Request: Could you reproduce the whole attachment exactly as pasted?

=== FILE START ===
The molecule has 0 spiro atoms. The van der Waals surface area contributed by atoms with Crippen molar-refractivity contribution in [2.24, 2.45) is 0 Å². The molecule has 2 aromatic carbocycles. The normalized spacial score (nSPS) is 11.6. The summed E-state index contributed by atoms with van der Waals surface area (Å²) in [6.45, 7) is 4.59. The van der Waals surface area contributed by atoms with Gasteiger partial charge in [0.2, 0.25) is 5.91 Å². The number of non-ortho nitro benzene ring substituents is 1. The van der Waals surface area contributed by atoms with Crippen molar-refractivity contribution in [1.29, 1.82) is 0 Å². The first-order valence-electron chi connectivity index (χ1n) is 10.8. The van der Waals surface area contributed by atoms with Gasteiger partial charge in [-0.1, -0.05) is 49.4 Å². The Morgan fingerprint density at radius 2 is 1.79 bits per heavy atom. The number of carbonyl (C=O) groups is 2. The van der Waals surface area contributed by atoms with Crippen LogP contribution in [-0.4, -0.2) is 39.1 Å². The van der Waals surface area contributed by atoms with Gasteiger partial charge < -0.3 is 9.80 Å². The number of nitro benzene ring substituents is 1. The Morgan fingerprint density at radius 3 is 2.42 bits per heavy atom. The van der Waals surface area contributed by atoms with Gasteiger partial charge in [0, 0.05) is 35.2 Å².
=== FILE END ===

The molecule has 0 spiro atoms. The van der Waals surface area contributed by atoms with Crippen molar-refractivity contribution in [2.24, 2.45) is 0 Å². The molecule has 2 aromatic carbocycles. The normalized spacial score (nSPS) is 11.6. The summed E-state index contributed by atoms with van der Waals surface area (Å²) in [6.45, 7) is 4.59. The van der Waals surface area contributed by atoms with Gasteiger partial charge in [0.2, 0.25) is 5.91 Å². The number of non-ortho nitro benzene ring substituents is 1. The van der Waals surface area contributed by atoms with Crippen molar-refractivity contribution in [1.29, 1.82) is 0 Å². The first-order valence-electron chi connectivity index (χ1n) is 10.8. The van der Waals surface area contributed by atoms with Gasteiger partial charge in [-0.1, -0.05) is 49.4 Å². The Morgan fingerprint density at radius 2 is 1.79 bits per heavy atom. The number of carbonyl (C=O) groups is 2. The van der Waals surface area contributed by atoms with Crippen LogP contribution in [-0.4, -0.2) is 39.1 Å². The van der Waals surface area contributed by atoms with Gasteiger partial charge < -0.3 is 9.80 Å². The number of nitro benzene ring substituents is 1. The Morgan fingerprint density at radius 3 is 2.42 bits per heavy atom. The van der Waals surface area contributed by atoms with Gasteiger partial charge in [0, 0.05) is 35.2 Å².